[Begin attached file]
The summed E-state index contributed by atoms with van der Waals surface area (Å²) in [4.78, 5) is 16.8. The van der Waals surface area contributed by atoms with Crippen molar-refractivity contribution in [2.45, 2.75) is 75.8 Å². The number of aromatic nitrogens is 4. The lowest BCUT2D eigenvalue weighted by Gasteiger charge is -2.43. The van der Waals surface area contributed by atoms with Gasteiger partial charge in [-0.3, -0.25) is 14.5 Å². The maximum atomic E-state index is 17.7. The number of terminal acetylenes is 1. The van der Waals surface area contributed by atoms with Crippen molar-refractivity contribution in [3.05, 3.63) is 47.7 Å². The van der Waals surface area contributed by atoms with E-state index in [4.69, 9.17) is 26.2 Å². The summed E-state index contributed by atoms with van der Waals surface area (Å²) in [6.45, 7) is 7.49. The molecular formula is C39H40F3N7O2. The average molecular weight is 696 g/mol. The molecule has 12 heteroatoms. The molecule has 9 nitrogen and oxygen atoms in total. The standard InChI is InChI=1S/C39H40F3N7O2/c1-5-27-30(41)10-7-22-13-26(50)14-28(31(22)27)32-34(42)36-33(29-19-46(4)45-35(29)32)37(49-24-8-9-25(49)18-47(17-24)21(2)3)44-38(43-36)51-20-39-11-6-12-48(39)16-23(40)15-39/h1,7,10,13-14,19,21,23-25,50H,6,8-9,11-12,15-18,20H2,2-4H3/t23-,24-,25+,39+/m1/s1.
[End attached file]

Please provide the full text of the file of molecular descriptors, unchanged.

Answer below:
The summed E-state index contributed by atoms with van der Waals surface area (Å²) in [4.78, 5) is 16.8. The van der Waals surface area contributed by atoms with Crippen molar-refractivity contribution in [2.45, 2.75) is 75.8 Å². The number of aromatic nitrogens is 4. The lowest BCUT2D eigenvalue weighted by Gasteiger charge is -2.43. The van der Waals surface area contributed by atoms with Gasteiger partial charge in [-0.3, -0.25) is 14.5 Å². The maximum atomic E-state index is 17.7. The number of terminal acetylenes is 1. The van der Waals surface area contributed by atoms with Crippen molar-refractivity contribution in [3.05, 3.63) is 47.7 Å². The van der Waals surface area contributed by atoms with E-state index in [4.69, 9.17) is 26.2 Å². The summed E-state index contributed by atoms with van der Waals surface area (Å²) in [6.45, 7) is 7.49. The molecular formula is C39H40F3N7O2. The average molecular weight is 696 g/mol. The molecule has 12 heteroatoms. The molecule has 9 nitrogen and oxygen atoms in total. The standard InChI is InChI=1S/C39H40F3N7O2/c1-5-27-30(41)10-7-22-13-26(50)14-28(31(22)27)32-34(42)36-33(29-19-46(4)45-35(29)32)37(49-24-8-9-25(49)18-47(17-24)21(2)3)44-38(43-36)51-20-39-11-6-12-48(39)16-23(40)15-39/h1,7,10,13-14,19,21,23-25,50H,6,8-9,11-12,15-18,20H2,2-4H3/t23-,24-,25+,39+/m1/s1.